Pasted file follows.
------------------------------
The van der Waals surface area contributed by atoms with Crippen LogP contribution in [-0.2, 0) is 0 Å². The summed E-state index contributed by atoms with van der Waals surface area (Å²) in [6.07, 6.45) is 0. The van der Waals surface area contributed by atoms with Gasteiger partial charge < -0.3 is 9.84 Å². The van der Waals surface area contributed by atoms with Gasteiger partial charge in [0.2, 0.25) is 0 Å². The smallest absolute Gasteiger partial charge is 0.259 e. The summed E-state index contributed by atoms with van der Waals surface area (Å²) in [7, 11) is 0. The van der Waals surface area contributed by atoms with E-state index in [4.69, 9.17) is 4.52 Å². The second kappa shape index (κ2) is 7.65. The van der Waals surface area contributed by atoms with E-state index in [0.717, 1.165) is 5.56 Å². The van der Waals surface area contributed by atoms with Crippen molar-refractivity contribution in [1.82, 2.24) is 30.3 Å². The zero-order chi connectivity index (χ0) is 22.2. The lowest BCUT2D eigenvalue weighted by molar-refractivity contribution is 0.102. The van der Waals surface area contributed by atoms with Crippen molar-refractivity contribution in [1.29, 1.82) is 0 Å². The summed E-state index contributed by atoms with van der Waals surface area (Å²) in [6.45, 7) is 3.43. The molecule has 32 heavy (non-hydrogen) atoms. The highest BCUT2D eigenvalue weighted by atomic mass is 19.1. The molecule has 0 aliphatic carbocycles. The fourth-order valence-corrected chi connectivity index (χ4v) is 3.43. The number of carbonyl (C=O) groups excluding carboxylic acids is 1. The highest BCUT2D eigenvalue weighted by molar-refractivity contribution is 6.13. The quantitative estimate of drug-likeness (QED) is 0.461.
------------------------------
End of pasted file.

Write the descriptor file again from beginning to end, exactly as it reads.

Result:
The van der Waals surface area contributed by atoms with Crippen LogP contribution in [-0.2, 0) is 0 Å². The summed E-state index contributed by atoms with van der Waals surface area (Å²) in [6.07, 6.45) is 0. The van der Waals surface area contributed by atoms with Gasteiger partial charge < -0.3 is 9.84 Å². The van der Waals surface area contributed by atoms with Gasteiger partial charge in [0.2, 0.25) is 0 Å². The smallest absolute Gasteiger partial charge is 0.259 e. The summed E-state index contributed by atoms with van der Waals surface area (Å²) in [7, 11) is 0. The van der Waals surface area contributed by atoms with E-state index in [4.69, 9.17) is 4.52 Å². The second kappa shape index (κ2) is 7.65. The van der Waals surface area contributed by atoms with E-state index in [0.717, 1.165) is 5.56 Å². The van der Waals surface area contributed by atoms with Crippen molar-refractivity contribution in [1.82, 2.24) is 30.3 Å². The zero-order chi connectivity index (χ0) is 22.2. The lowest BCUT2D eigenvalue weighted by molar-refractivity contribution is 0.102. The van der Waals surface area contributed by atoms with Crippen molar-refractivity contribution in [1.29, 1.82) is 0 Å². The summed E-state index contributed by atoms with van der Waals surface area (Å²) in [6.45, 7) is 3.43. The molecule has 32 heavy (non-hydrogen) atoms. The highest BCUT2D eigenvalue weighted by atomic mass is 19.1. The molecule has 0 aliphatic carbocycles. The fourth-order valence-corrected chi connectivity index (χ4v) is 3.43. The number of carbonyl (C=O) groups excluding carboxylic acids is 1. The highest BCUT2D eigenvalue weighted by molar-refractivity contribution is 6.13. The quantitative estimate of drug-likeness (QED) is 0.461.